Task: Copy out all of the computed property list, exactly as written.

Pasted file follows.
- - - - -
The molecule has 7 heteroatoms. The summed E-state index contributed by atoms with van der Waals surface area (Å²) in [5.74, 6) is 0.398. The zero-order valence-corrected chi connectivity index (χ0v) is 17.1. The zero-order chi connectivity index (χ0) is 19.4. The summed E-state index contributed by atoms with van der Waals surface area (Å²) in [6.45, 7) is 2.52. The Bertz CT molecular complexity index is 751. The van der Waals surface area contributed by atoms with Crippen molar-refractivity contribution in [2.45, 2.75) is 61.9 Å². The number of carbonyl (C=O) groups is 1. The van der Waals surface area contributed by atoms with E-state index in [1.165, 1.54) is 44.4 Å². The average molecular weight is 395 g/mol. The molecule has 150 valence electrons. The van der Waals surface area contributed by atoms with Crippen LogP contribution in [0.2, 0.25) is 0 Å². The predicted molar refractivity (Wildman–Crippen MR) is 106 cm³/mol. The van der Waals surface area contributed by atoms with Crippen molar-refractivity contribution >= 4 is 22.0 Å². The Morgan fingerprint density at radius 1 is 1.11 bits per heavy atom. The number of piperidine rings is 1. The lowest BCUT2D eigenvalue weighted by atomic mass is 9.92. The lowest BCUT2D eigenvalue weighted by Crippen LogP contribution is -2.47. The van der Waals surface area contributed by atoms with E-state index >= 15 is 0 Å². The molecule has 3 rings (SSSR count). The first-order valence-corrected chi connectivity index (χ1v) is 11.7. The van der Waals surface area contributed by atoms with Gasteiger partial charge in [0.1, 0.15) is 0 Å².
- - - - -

The molecule has 7 heteroatoms. The summed E-state index contributed by atoms with van der Waals surface area (Å²) in [5.74, 6) is 0.398. The zero-order valence-corrected chi connectivity index (χ0v) is 17.1. The zero-order chi connectivity index (χ0) is 19.4. The summed E-state index contributed by atoms with van der Waals surface area (Å²) in [6.45, 7) is 2.52. The Bertz CT molecular complexity index is 751. The van der Waals surface area contributed by atoms with Crippen molar-refractivity contribution in [2.45, 2.75) is 61.9 Å². The number of carbonyl (C=O) groups is 1. The van der Waals surface area contributed by atoms with E-state index in [1.165, 1.54) is 44.4 Å². The average molecular weight is 395 g/mol. The molecule has 150 valence electrons. The van der Waals surface area contributed by atoms with Crippen LogP contribution in [0.2, 0.25) is 0 Å². The predicted molar refractivity (Wildman–Crippen MR) is 106 cm³/mol. The van der Waals surface area contributed by atoms with Crippen molar-refractivity contribution >= 4 is 22.0 Å². The Morgan fingerprint density at radius 1 is 1.11 bits per heavy atom. The number of piperidine rings is 1. The lowest BCUT2D eigenvalue weighted by atomic mass is 9.92. The lowest BCUT2D eigenvalue weighted by Crippen LogP contribution is -2.47. The van der Waals surface area contributed by atoms with E-state index >= 15 is 0 Å². The molecule has 3 rings (SSSR count). The first-order valence-corrected chi connectivity index (χ1v) is 11.7. The van der Waals surface area contributed by atoms with Gasteiger partial charge in [0.1, 0.15) is 0 Å².